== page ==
Every situation is different – and the outcomes are unpredictable, so often the risk mitigation strategy is to do nothing. However, we have found it hard to let grossly erroneous or one-sided comments about a public company client go unchecked, tainting ongoing perceptions of new and existing investors.
In our view, the need to proactively address misleading or one-sided negative commentaries is growing, particularly as short-term trading has rapidly expanded its market influence, increasing the potential valuation impact of negative attacks. Additionally, there are a growing number of sentiment metrics drawn from social media activity, that drive quantitative trading strategies. As a result, unchecked negative commentaries create a negative feedback loop that creates sell signals for your equity.
We take a more proactive approach for clients that are willing to engage in social media by providing facts that counter negative statements and/or provide greater context or balance to whatever is being said. We focus on blatantly misleading, erroneous or one-sided commentaries that seem intended to scare away potential investors. Such messages seem designed to support a short seller’s objectives in creating fear and uncertainty to drive down a share price. These strategies can utilize a variety of time frames – from seconds or minutes to days, weeks or months – to achieve their goals.
Often attacks deftly cherry pick data points that ignore a broader perspective in order to create a compelling negative perception. We are unlikely to comment if a post is negative or expresses disappointment but is part of a more rational or balanced discussion. Our objective is to provide balance by correcting misstatements, adding more context and financial detail and generally highlighting a broader perspective in which to balance negative commentary.
First off – we recommend that clients utilize an IR specific account for investor-related social media posts. That allows corporate social media accounts to remain focused on customers, products, services, community engagement, etc. It lets us focus our proactive and reactive comments on the investor dialogue and its specific terms, metrics and orientation. This makes it easier to engage with posters conducting a social media hatchet job to further their interests – because our comments won’t be front and center in the corporate dialogue.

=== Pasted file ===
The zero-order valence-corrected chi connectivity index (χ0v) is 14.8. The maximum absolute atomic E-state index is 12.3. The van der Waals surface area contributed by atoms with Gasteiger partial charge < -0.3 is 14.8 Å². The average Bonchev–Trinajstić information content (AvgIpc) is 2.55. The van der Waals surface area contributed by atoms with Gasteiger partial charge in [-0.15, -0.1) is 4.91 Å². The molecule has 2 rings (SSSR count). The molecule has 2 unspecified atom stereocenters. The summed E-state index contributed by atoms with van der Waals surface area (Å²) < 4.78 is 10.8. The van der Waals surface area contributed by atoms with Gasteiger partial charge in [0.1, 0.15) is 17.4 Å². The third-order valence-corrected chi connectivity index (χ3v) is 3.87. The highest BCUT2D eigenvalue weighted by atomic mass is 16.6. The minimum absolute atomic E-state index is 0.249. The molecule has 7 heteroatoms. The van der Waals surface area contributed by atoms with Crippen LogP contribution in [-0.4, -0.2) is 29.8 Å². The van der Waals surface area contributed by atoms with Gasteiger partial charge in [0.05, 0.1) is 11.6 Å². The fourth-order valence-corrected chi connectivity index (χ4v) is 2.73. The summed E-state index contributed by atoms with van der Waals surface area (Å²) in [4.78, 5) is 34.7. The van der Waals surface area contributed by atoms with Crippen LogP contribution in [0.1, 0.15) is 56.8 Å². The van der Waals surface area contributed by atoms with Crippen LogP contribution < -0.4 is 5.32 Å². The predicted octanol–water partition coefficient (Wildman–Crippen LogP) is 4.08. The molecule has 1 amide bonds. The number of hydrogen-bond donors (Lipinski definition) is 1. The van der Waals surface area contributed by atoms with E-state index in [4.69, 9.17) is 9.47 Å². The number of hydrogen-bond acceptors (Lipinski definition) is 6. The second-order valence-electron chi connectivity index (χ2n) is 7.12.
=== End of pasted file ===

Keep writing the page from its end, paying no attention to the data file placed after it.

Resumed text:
From a tactical standpoint – we limit the visibility of any posts we make (as well as the original negative comments) by only responding to posts with a comment or retweeting the initial post with an added comment. Comments and retweets have less visibility than stand-alone posts. We also un-link our response to any accounts such as your IR or corporate account, and limit or omit the name of the Company or its stock symbol, with or without the $ in front of the symbol (the $ identifies the letters as a stock symbol and makes it searchable for investors) so that we are not expanding the visibility of the dialogue.
The basic idea is to counter punch with facts/perspective to mitigate the negative comments while also keeping the effort as low profile as possible – so that it is seen only by those who encounter the negative post.
There are also at least three levels of engagement that provide varying levels of distance from the company itself. There are responses from the Company’s IR account, responses from IR or PR Agency accounts, and IR/PR team member personal accounts. While it can often be more palatable for the IR firm or the account lead to respond on social media, than for the company itself, we go out of our way to make it clear that we are IR consultants working with the subject company. This effort ensures that no one can claim that we were hiding our affiliation or presenting ourselves as independent.
We have also developed relationships with those that post constructively about various clients and have been able to get them to provide context or refute negative comments without our direct involvement. This is an excellent way to proceed – but it can be hard to secure the sort of rebuttal you desire within the time frame you seek.
Unfortunately, many of those who engage in social media mudslinging have no boundaries or moral compass – and will try to twist everything to support their aim and trash talk anyone who engages. So it takes a thick skin to engage in IR social media defense, but the process can help illustrate the one-sided nature of the negative commentaries.
Of course, legal counsel will likely tell you there is too much risk in engaging in such actions and that the best path is to refrain from comment. However that point of view generally ignores the realities of the capital markets and the objectives we have as investor relations professionals, and allows the negative to gain control of the social media narrative.
Knock on wood – but in the 12 years that we have been actively engaged in social media efforts in support of our clients – we have had neither legal issues nor other problems. Our experience suggests that active engagement to provide balance to negative commentaries does not pose any meaningful risks as long as you make sure your facts are correct, you actively link to your sources and disclose your affiliation.
We hope this perspective is helpful.
Team Catalyst IR